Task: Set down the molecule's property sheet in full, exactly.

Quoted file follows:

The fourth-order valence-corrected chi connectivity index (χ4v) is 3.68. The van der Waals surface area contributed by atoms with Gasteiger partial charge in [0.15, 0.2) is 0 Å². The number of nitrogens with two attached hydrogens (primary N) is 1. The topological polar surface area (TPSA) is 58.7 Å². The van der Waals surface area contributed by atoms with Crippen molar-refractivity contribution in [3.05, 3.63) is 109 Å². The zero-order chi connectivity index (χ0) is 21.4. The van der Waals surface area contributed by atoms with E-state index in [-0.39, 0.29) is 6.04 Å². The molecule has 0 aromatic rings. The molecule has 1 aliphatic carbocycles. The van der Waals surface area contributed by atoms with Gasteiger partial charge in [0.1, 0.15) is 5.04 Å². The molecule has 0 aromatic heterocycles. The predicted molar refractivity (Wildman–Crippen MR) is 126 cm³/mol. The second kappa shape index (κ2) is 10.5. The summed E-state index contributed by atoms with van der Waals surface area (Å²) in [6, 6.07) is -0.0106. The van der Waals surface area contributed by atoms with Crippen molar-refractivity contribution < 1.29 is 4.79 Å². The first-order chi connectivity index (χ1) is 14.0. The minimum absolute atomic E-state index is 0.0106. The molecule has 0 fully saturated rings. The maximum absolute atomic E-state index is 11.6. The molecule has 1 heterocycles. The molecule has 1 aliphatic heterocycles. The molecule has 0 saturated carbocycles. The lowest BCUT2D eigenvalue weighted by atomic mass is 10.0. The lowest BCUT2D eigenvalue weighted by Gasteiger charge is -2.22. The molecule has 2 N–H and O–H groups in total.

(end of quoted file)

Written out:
The fourth-order valence-corrected chi connectivity index (χ4v) is 3.68. The van der Waals surface area contributed by atoms with Gasteiger partial charge in [0.15, 0.2) is 0 Å². The number of nitrogens with two attached hydrogens (primary N) is 1. The topological polar surface area (TPSA) is 58.7 Å². The van der Waals surface area contributed by atoms with Crippen molar-refractivity contribution in [3.05, 3.63) is 109 Å². The zero-order chi connectivity index (χ0) is 21.4. The van der Waals surface area contributed by atoms with E-state index in [-0.39, 0.29) is 6.04 Å². The molecule has 0 aromatic rings. The molecule has 1 aliphatic carbocycles. The van der Waals surface area contributed by atoms with Gasteiger partial charge in [0.1, 0.15) is 5.04 Å². The molecule has 0 aromatic heterocycles. The predicted molar refractivity (Wildman–Crippen MR) is 126 cm³/mol. The second kappa shape index (κ2) is 10.5. The summed E-state index contributed by atoms with van der Waals surface area (Å²) in [6, 6.07) is -0.0106. The van der Waals surface area contributed by atoms with Crippen molar-refractivity contribution < 1.29 is 4.79 Å². The first-order chi connectivity index (χ1) is 14.0. The minimum absolute atomic E-state index is 0.0106. The molecule has 0 fully saturated rings. The maximum absolute atomic E-state index is 11.6. The molecule has 1 heterocycles. The molecule has 1 aliphatic heterocycles. The molecule has 0 saturated carbocycles. The lowest BCUT2D eigenvalue weighted by atomic mass is 10.0. The lowest BCUT2D eigenvalue weighted by Gasteiger charge is -2.22. The molecule has 2 N–H and O–H groups in total.